Missing Person Call Emergency responders were called to Silver Mine Park in Pequea Township on November 12, 2016, for a report of a missing male. Crews from West Willow, Conestoga and Rawlinsville, as well as Middle Creek Search and Rescue, scoured the park through the evening, but found no sign of the missing Quarryville man. A Maryland state police helicopter also took part in the search. A family member reported the man missing after finding his vehicle at the park. The man was found safe on November 15 outside the Lancaster area, Southern Regional Police Officer Dianne Carter said. She declined to disclose where he was found and said there were medical issues involved. - Fire News photo by Greg Leaman

Page 22, Fire News, January 2017


Basketball in Turnout Gear Lancaster Township firefighters used a friendly basketball — in turnout gear — to provide firefighters an opportunity to experience the mobility limitations when wearing it. - Fire News photo by Greg Leaman

Car Fire Class Yardley-Makefield Fire Company Lieutenant George Daniello (nozzle) backed up by Captain Barry DiNola extinguishing an automobile fire during a vehicle fire class at the Bucks County Fire School in Croydon. - Fire News photo by Jeff Goldberg

HazMat Training Lower Bucks County firefighters trained for a HazMat incident during a drill at Lower Bucks Hospital, this fall. (Left): fireifghters practicing decontamination. The drill took place over a weekend and lasted about three hours. - Fire News photo by Dawn Altstatt

Aerial Drills Firefighters from the Yardley-Makefield Fire Company participated in an aerial drill with Ladder 80 on Township Line Road in Lower Makefield Township. - Fire News photo by Jeff Goldberg

Fire News, January 2017, Page 23

Rear-Ended in Bucks Co.

On November 30, 2016, Bucks County Rescue Squad responded to an accident on Veterans Highway. One man, who was injured, rear-ended another car. - Fire News photo by Alex Lloyd Gross

Truck Crash Firefighters from the Yardley-Makefield Fire Company were dispatched to a truck accident on southbound Interstate 95 just south of the Newtown exit. (Right): Captain Barry DiNola in service with oil dry for fluid control. - Fire News photo by Jeff Goldberg

Guardrail Stops 50 Foot Fall On November 1, 2016, the Lancaster Township Fire Department was dispatched to Jennings and Michelle Drives for an accident with entrapment. While en route, Lancaster County Wide Communications transmitted an updated location at the intersection of Michelle Drive and Judie Lane at the “T� intersection in the Village of Lancaster Green apartments. Arriving firefighters found a car into a guardrail, which prevented the car from going down a 50-foot embankment. The vehicle came to a stop over the embankment with the rear wheels off the ground. The driver was conscious but could not exit through the driver side door, but eventually self extricated. Lancaster EMS transported the driver to the hospital. A female passenger exited was unharmed. - Fire News photo by Greg Leaman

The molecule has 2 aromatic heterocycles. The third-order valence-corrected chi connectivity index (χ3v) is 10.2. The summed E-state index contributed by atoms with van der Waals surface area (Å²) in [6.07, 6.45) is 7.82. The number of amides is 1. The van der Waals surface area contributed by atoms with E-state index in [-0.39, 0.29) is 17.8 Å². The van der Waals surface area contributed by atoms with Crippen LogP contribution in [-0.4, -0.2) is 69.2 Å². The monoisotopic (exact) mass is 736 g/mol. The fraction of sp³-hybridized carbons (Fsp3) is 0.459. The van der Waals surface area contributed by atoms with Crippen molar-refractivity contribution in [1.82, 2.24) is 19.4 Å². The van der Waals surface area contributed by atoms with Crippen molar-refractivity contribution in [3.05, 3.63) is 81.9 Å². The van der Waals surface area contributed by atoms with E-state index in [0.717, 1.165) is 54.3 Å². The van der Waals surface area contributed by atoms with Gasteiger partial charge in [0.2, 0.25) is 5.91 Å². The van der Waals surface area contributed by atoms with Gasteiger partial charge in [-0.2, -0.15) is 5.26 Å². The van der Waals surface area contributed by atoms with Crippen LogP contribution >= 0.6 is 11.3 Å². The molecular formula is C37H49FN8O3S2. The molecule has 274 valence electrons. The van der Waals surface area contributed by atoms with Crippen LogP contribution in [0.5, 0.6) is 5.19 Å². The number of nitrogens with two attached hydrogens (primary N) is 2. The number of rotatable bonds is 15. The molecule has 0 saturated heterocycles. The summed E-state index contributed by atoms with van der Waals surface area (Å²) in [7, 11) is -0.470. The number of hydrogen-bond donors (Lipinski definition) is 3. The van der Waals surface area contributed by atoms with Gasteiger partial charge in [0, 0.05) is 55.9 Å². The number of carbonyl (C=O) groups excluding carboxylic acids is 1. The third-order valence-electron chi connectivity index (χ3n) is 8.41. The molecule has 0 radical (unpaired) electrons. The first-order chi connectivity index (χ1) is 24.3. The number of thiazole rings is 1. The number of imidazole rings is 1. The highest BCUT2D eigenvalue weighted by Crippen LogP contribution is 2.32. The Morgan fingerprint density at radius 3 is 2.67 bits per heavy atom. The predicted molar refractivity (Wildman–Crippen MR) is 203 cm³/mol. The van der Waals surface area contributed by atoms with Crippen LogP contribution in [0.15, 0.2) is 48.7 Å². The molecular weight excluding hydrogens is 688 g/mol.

Car vs. Bus MVA Philadelphia Engine 18 was called to stand by at an accident on the Roosevelt Boulevard at Strahle Street on Thanksgiving Day, November 24, 2016. A car with three passengers rear-ended a bus. There were no injuries on the bus but the driver and passengers went to local hospitals. - Fire News photo by Alex Lloyd Gross

Page 24, Fire News, January 2017

Lancaster Township 2016 Service Awards

The Lancaster Township Fire Department held its annual appreciation banquet on Saturday December 10, 2016 at the Conestoga Country Club on Stone Mill Road in Manor Township. The annual banquet is held to recognize members who displayed outstanding service throughout the year. A buffet style dinner was provided for all members of the department followed by the awards ceremony. Each year after the awards presentation, Lieutenant Greg Leaman presents a slide show from the past years incidents and events. Fire Chief Ron Comfort Jr. and Deputy Chief Glenn Usdin presented the service awards to the firefighters. Fire Police Captain Ron Comfort Sr. presented the fire police awards. Firefighter of the year was presented to Firefighter Jennifer Miller for her outstanding community fire prevention programs and public education for Lancaster Township citizens. Rookie firefighter of the year was presented to Devin Ashba and Melvin Reyes to recognize their high level of participation and interest in becoming a senior Lancaster Township firefighter. Fire Officer of the Year Award was presented to Lieutenant Tom Royer. This award is chosen by the membership to recognize service by a line officer. Royer is the quartermaster maintaining and distributing gear to new members. Royer was instrumental in keeping the incident reporting up-to-date each month as well as the points incentive pro-

gram. Fire Chief’s award was presented to Firefighter Mark Clare. This award is presented to a member who assists the chief throughout the year. Clare assisted the chief with many maintenance projects ensuring the fleet can hit the street at any given moment. Clare also serves as a fire police officer when needed for public events. The President’s Award was presented to Assistant Chief Mike Pickard. Pickard assisted the president this year stepping up to temporary treasurer following the retirement of the previous treasurer. The Firefighter Jeff Jones Volunteerism award is given to the member who best represents the Lancaster Township Fire Department and shows true volunteer spirit, an all-around dedicated volunteer, upstanding community member and someone who always comes through for the fire department. Firefighter Jeff Jones died in the line of duty June 13, 1981 during a confined space rescue on Hamilton Road in Lancaster Township. This award was presented to Lieutenant Mike Adams for his work as a line officer and assisting with maintenance projects. The Lieutenant Keith Rankin Training Award is given to the person who has dedicated themselves to the Lancaster Township Fire Department in all aspects of training. Rankin died in the line of duty September 25, 2011 during a live burn drill at Lancaster County Firemen’s Association Pequea Lane Fire School. This award was presented to Firefighter Eugene Gallagher for